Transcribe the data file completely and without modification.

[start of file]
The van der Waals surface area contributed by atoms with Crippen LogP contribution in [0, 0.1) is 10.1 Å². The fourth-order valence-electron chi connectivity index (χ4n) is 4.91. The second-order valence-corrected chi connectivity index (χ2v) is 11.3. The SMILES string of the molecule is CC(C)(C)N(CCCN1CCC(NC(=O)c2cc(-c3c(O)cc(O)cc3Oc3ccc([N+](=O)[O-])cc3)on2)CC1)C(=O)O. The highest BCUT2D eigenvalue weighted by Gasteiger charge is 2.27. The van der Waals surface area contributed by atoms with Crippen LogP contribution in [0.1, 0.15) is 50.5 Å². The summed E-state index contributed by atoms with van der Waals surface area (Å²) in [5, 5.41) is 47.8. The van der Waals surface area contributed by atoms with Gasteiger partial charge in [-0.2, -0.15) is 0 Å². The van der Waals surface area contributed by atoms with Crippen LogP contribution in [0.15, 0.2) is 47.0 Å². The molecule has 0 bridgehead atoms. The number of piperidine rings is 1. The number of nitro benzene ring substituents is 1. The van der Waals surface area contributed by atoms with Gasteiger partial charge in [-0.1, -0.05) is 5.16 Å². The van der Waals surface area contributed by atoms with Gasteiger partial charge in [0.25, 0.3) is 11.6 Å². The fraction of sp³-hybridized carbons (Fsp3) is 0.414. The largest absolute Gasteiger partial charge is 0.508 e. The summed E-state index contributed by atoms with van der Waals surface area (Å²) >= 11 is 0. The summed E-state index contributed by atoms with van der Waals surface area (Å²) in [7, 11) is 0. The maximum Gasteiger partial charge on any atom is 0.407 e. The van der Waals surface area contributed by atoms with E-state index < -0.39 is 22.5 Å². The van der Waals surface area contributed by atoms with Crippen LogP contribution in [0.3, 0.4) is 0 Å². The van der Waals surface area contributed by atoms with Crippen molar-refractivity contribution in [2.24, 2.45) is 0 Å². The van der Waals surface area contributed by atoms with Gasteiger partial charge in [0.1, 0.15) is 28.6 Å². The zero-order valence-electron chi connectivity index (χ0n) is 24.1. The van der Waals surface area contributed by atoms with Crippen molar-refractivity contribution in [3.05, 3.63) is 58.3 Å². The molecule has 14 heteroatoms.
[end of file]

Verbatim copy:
The van der Waals surface area contributed by atoms with Crippen LogP contribution in [0, 0.1) is 10.1 Å². The fourth-order valence-electron chi connectivity index (χ4n) is 4.91. The second-order valence-corrected chi connectivity index (χ2v) is 11.3. The SMILES string of the molecule is CC(C)(C)N(CCCN1CCC(NC(=O)c2cc(-c3c(O)cc(O)cc3Oc3ccc([N+](=O)[O-])cc3)on2)CC1)C(=O)O. The highest BCUT2D eigenvalue weighted by Gasteiger charge is 2.27. The van der Waals surface area contributed by atoms with Crippen LogP contribution in [0.1, 0.15) is 50.5 Å². The summed E-state index contributed by atoms with van der Waals surface area (Å²) in [5, 5.41) is 47.8. The van der Waals surface area contributed by atoms with Gasteiger partial charge in [-0.2, -0.15) is 0 Å². The van der Waals surface area contributed by atoms with Crippen LogP contribution in [0.15, 0.2) is 47.0 Å². The molecule has 0 bridgehead atoms. The number of piperidine rings is 1. The number of nitro benzene ring substituents is 1. The van der Waals surface area contributed by atoms with Gasteiger partial charge in [-0.1, -0.05) is 5.16 Å². The van der Waals surface area contributed by atoms with Gasteiger partial charge in [0.25, 0.3) is 11.6 Å². The fraction of sp³-hybridized carbons (Fsp3) is 0.414. The largest absolute Gasteiger partial charge is 0.508 e. The summed E-state index contributed by atoms with van der Waals surface area (Å²) >= 11 is 0. The summed E-state index contributed by atoms with van der Waals surface area (Å²) in [7, 11) is 0. The maximum Gasteiger partial charge on any atom is 0.407 e. The van der Waals surface area contributed by atoms with E-state index < -0.39 is 22.5 Å². The van der Waals surface area contributed by atoms with Crippen LogP contribution in [0.3, 0.4) is 0 Å². The van der Waals surface area contributed by atoms with Crippen molar-refractivity contribution in [2.24, 2.45) is 0 Å². The van der Waals surface area contributed by atoms with Gasteiger partial charge in [0.1, 0.15) is 28.6 Å². The zero-order valence-electron chi connectivity index (χ0n) is 24.1. The van der Waals surface area contributed by atoms with Crippen molar-refractivity contribution in [3.05, 3.63) is 58.3 Å². The molecule has 14 heteroatoms.